The series has a calm atmosphere, complimented by serene, beautiful background art and soft loveable characters. The enjoyment comes not from eccentric over the top actions of the characters (as you'd expect from a typical slice of life show) but from subtle things like a child's reaction to seeing magic for the first time (like the fact that the witch can talk to her cat), or how the world of magic and witches is introduced to the audience. It's the kind of show you'll watch to unwind and relax, not to get a rush of adrenaline. So be mindful of your current mood if you do decide to watch this and you'll have a great time.

#5[Tie] : Tanaka-kun wa Itsumo Kedaruge

Studio : Silver Link
Genre : Slice of Life, Comedy, School
Episodes : 12

Me : "Hey, these two shows aired in the same season and belong to the same genre of SoL. Which one should we put on the list?"
Other me :"I don't know, which one's better?"
Me : "For that we'll have have to analyse both of these shows and based on factors like humour, direction, animation, execution of the jokes and overall character development, decide, which one is objectively a better show."
Other me : *Yawning* "Just put 'em both on the list!"
Me : "Wow! You're a genius man."
Aaaaaaaaaand, here we are.

Actually, Tanaka-kun is always listless is a delightful show. You have your lazy main character who has mastered the art of listlessness to the point that he can erase his presence. Not only that, the people around him are a peculiar bunch. Coupled with your everyday situations, this mix turns into a pleasant experience. Now, I'm generalising here but what Tanaka-kun does is it gives each of it's side characters a quirk that doesn't fit with their character at all, hence, turning them into characters "who aren't what they seem like". The most common overused example of this is the tsundere. But here this "method" isn't applied with a romantic interest in mind. For example, you have Miyano. A petite vivacious girl, who is always active, motivated and full of energy. But she gets fascinated by Tanaka's way of listlessness and decides to become his apprentice so that she can master it herself.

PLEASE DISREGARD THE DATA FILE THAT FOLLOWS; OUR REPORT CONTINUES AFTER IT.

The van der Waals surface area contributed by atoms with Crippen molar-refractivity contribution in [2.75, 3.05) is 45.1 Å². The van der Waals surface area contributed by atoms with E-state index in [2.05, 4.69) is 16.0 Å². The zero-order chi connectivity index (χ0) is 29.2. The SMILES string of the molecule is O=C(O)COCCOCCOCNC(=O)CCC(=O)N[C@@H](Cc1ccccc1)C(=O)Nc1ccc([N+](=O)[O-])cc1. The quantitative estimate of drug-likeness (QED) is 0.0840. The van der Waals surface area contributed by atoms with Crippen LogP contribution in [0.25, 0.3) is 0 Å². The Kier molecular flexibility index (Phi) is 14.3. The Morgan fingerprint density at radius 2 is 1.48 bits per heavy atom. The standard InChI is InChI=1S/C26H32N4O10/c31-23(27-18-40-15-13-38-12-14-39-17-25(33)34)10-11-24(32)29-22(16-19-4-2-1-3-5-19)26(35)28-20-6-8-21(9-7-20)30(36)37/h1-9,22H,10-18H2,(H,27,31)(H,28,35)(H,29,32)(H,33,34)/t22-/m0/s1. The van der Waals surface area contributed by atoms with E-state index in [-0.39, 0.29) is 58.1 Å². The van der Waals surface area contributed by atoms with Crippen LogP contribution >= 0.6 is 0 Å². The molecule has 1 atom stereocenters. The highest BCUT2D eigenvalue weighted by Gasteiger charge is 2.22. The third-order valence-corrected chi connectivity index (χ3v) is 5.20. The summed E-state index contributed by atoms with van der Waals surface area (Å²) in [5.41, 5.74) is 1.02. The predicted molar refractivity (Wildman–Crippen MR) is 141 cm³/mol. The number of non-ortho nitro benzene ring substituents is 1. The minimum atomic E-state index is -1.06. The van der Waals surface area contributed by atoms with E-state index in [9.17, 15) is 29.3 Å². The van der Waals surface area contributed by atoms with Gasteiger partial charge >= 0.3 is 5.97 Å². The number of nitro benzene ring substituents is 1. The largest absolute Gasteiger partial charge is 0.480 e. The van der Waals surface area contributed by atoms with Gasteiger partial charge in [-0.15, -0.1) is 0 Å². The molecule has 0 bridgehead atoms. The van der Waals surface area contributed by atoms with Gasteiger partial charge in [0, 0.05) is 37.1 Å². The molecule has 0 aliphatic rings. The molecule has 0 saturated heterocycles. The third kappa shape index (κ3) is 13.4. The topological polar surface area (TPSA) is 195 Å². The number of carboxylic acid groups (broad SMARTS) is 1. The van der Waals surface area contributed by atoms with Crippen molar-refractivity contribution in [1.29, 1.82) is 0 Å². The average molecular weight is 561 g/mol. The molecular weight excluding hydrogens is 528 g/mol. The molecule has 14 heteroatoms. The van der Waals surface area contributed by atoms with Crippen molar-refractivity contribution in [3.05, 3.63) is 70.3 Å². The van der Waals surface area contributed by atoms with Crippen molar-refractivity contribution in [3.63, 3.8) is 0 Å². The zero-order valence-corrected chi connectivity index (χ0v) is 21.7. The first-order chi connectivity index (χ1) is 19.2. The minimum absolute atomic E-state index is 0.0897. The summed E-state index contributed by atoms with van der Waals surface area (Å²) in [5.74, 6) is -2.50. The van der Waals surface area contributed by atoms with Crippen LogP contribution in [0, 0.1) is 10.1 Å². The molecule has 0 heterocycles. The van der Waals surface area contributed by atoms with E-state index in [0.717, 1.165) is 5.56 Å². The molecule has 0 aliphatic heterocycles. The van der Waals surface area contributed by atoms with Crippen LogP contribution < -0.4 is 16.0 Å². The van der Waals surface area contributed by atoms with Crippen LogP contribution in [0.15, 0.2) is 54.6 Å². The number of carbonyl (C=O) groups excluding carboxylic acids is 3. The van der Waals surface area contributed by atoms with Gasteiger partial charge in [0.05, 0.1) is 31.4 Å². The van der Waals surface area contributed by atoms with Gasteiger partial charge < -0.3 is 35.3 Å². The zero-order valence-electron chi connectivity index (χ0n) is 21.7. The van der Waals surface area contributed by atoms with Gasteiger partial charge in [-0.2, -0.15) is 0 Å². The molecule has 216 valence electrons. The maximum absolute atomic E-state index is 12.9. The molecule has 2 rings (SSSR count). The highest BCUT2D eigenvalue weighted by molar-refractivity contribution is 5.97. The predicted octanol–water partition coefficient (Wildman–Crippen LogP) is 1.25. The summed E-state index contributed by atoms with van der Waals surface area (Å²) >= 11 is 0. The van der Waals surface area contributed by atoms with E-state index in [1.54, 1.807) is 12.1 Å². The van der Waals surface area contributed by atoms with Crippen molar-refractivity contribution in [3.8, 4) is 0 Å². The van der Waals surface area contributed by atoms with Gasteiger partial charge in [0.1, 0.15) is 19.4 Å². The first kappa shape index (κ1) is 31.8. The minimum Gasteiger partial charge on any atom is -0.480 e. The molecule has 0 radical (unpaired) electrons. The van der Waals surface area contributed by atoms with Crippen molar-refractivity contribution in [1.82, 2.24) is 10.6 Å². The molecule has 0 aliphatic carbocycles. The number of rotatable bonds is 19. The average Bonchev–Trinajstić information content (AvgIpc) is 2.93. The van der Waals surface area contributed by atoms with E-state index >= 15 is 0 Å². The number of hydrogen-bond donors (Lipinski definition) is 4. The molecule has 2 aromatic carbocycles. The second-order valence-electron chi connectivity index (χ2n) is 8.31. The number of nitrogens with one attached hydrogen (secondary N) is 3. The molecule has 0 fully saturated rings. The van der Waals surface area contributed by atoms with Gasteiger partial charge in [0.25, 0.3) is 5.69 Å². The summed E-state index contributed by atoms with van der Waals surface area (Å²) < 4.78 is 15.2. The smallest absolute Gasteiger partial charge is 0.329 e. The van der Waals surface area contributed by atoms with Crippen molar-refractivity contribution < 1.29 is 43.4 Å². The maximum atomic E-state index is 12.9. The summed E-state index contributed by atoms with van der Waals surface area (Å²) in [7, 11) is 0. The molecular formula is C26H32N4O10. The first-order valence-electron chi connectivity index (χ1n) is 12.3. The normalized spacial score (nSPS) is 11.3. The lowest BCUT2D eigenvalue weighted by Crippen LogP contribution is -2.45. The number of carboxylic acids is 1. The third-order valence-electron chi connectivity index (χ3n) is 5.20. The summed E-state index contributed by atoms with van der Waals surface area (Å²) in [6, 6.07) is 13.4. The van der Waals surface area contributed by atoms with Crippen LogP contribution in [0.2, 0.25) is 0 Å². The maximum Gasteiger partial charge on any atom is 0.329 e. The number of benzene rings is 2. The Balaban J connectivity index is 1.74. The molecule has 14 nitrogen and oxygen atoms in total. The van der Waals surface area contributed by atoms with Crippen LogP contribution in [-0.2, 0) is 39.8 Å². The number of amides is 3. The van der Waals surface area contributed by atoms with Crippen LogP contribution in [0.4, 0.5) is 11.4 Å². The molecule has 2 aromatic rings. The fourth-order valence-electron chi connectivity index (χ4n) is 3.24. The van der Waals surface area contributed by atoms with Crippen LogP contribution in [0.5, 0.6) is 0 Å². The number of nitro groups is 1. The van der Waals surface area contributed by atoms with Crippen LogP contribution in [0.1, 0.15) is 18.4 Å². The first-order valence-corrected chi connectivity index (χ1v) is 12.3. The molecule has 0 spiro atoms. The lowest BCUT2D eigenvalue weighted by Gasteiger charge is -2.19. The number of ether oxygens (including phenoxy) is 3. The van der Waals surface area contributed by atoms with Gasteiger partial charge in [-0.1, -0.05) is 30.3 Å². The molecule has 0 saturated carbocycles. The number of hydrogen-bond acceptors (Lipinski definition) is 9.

Or take Ohta - a tall, well built guy who looks nothing short of a delinquent (to the rest of the people in the show, I don't see it). But he is actually a pretty nice guy with a sweet tooth.

And here's the thing, it's not just Tanaka's listlessness and the side characters' peculiar personality which drives the show, the characters also share interesting relationships with each other and it contributes plenty towards the show's overall entertainment quota. The downside is that as the show progresses into the latter part, it's initial charm falls off. Not because it gets boring, but because the show starts to lean towards the romance aspect (trust me, it's not as bad as it sounds). Either way, the show is a notable addition to the genre, just like the other show it shares this #5 spot with.

#4 : Mob Psycho 100

Studio : Bones
Genre : Action, Slice of Life, Comedy, Supernatural
Episodes : 12